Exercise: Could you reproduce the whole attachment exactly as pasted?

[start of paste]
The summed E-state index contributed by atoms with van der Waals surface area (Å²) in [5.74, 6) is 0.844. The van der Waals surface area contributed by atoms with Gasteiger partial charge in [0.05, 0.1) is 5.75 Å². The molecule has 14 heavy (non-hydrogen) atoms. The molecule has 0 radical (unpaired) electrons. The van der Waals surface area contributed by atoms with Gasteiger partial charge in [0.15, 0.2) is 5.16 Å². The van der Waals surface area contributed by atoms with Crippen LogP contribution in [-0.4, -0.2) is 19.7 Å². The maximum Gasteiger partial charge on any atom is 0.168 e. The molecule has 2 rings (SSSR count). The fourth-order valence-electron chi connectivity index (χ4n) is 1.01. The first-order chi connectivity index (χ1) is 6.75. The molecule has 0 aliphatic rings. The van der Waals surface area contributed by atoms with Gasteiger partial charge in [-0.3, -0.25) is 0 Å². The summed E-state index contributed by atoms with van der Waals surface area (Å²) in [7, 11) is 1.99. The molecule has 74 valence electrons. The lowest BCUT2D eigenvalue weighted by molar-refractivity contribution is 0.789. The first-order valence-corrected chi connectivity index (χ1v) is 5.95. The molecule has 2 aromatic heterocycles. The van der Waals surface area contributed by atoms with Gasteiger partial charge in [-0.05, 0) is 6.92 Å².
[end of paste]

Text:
The summed E-state index contributed by atoms with van der Waals surface area (Å²) in [5.74, 6) is 0.844. The van der Waals surface area contributed by atoms with Gasteiger partial charge in [0.05, 0.1) is 5.75 Å². The molecule has 14 heavy (non-hydrogen) atoms. The molecule has 0 radical (unpaired) electrons. The van der Waals surface area contributed by atoms with Gasteiger partial charge in [0.15, 0.2) is 5.16 Å². The van der Waals surface area contributed by atoms with Crippen LogP contribution in [-0.4, -0.2) is 19.7 Å². The maximum Gasteiger partial charge on any atom is 0.168 e. The molecule has 2 rings (SSSR count). The fourth-order valence-electron chi connectivity index (χ4n) is 1.01. The first-order chi connectivity index (χ1) is 6.75. The molecule has 0 aliphatic rings. The van der Waals surface area contributed by atoms with Gasteiger partial charge in [-0.3, -0.25) is 0 Å². The summed E-state index contributed by atoms with van der Waals surface area (Å²) in [7, 11) is 1.99. The molecule has 74 valence electrons. The lowest BCUT2D eigenvalue weighted by molar-refractivity contribution is 0.789. The first-order valence-corrected chi connectivity index (χ1v) is 5.95. The molecule has 2 aromatic heterocycles. The van der Waals surface area contributed by atoms with Gasteiger partial charge in [-0.05, 0) is 6.92 Å².